Charles Hazley. Former City Councilman. A man I will not miss.
The Star reported today that Hazley died recently. The news story did not say when.
The headline over political reporter Dave Helling’s story read “KC political powerhouse Charles Hazley dies at 71.”
I knew Hazley well. As a reporter for The Star, I covered City Hall from 1985 to 1995. Hazley was on the council from 1971 to 1991. It took a Kansas City Charter Amendment to get him and his long-term ally Bobby Hernandez off the council.
The charter change, which voters approved, limited council members to two consecutive four-year terms. The proposal was aimed partly at Hazley and Hernandez, who were elected in districts — not citywide — and had been virtually invulnerable to election challenges.
Council members are supposed to work part time, giving them time to work at other, primary jobs. But that’s about all that Hazley (and Hernandez and some others) did. They made a career out of part-time service on the City Council.
Helling called Hazley “one of the most important politicians in Kansas City for three decades.” If, by important, he means manipulative and crafty, that’s true. But, no, hardly one of the most important. Not compared to truly important former council members such as Bruce R. Watkins, Bob Lewellen and Emanuel Cleaver.
Hernandez and Hazley were in the pocket of the developer Frank Morgan and his cronies, including lawyer I.I. Ozar. They also kowtowed to development attorney Jim Bowers, a partner with White, Goss, Bowers, March Schulte & Weisenfels.
Morgan and Dreiseszun are dead. I believe Ozar is still alive, and Bowers is still going strong.
Hazley was fairly successful at rounding up the seven votes (out of 13) needed to get pet projects approved.
I remember one time (but not the issue) when he had the votes he needed but someone who had committed to him inadvertently voted the wrong way. The measure came up a vote short. Very calmly, Hazley rose and asked for a re-vote. The second time, the errant council members changed his or her vote, and the measure passed.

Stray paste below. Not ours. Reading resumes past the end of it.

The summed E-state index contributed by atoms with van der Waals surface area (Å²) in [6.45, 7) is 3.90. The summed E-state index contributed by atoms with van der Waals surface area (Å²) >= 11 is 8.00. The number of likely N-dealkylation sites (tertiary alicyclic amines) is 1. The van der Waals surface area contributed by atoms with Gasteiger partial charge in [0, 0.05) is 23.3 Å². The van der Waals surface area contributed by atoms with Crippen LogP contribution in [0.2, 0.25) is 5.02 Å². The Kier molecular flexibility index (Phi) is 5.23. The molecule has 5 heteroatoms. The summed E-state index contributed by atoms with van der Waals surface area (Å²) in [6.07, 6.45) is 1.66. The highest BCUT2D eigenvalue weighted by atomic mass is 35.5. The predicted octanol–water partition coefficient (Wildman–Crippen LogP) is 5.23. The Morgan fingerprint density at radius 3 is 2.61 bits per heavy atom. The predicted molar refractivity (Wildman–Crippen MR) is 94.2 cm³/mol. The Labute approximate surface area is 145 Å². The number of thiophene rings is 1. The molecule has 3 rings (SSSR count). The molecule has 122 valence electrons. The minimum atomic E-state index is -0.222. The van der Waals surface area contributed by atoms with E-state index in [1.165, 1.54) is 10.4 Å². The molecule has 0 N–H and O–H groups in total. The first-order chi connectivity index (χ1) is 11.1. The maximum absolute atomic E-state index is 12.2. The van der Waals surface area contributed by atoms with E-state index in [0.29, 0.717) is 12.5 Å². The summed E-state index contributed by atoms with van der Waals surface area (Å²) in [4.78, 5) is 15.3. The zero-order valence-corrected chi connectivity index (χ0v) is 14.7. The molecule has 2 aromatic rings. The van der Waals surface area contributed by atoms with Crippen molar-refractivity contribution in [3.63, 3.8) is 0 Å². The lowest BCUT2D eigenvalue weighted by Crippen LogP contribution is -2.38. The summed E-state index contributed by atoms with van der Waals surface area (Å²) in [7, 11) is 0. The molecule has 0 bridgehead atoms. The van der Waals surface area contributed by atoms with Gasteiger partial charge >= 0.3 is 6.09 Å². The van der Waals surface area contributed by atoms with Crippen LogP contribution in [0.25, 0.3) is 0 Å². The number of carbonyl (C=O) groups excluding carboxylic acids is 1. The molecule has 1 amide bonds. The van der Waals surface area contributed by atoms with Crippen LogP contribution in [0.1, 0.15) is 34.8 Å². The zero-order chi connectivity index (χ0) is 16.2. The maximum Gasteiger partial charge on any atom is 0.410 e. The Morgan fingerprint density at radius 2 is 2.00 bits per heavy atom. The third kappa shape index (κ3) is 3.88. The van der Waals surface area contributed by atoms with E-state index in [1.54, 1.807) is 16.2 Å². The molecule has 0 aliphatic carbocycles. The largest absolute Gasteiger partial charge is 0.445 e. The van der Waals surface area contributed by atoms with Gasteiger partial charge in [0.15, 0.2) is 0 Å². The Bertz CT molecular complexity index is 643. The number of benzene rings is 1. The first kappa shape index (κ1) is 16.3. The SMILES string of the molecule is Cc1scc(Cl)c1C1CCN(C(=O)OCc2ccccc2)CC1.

…Helling said that Hazley “often tangled with reporters.”
That’s right. And the main reason was that when reporters would challenge him on something, he often threw down the race card.
I recall a time when I was working on a story where it appeared that Hazley had a conflict of interest. This was before the council voted. The day in question a newly hired reporter was tagging along with me as I made my rounds.
With her in tow, I caught up with Hazley in the City Hall parking garage, below City Hall, and expressed my concern. Hazley immediately got defensive and started yelling at me, saying several times, “That’s racist!
The new reporter stood by, watching wide eyed. Just to rub it in, Hazley turned to her before heading for his car and said, “Good to meet you; if you ever need anything, give me a call.”
A few days later, when the issue came before the council for a vote, Hazley rose and asked the city attorney if the circumstances tying him to the issue amounted to a conflict of interest.
I’ll never forget the brief exchange that followed.
Rich Ward, city attorney at the time, stood up and said, “Not necessarily.”
As soon as Ward began to launch into an explanation, Hazley cut him off, saying, “That’s OK; that’s all I need to know.”
With that, he announced that he had a possible conflict of interest and would be abstaining on the issue.
I recall another time that Hazley tried to engineer a large payment of taxpayer funds — several thousand dollars — to a professional basketball player (I believe it was Sam Lacey of the Kansas City Kings) to appear at some event for youngsters.
When I challenged Hazley on that, he denied any involvement and said that Assistant City Manger James I. Threatt had put the deal together.
Threatt, a guy I liked a lot and who had a great sense of humor, came up with some vague, lame explanation and essentially took the fall for Hazley.
Thereafter, Threatt, who died several years ago, occasionally would greet me, especially when others were around, by saying:
“There he is — the man who tried to kill basketball!”
Anyway, I hope Hazley is in heaven today…But I hope we don’t see another one like him on the City Council.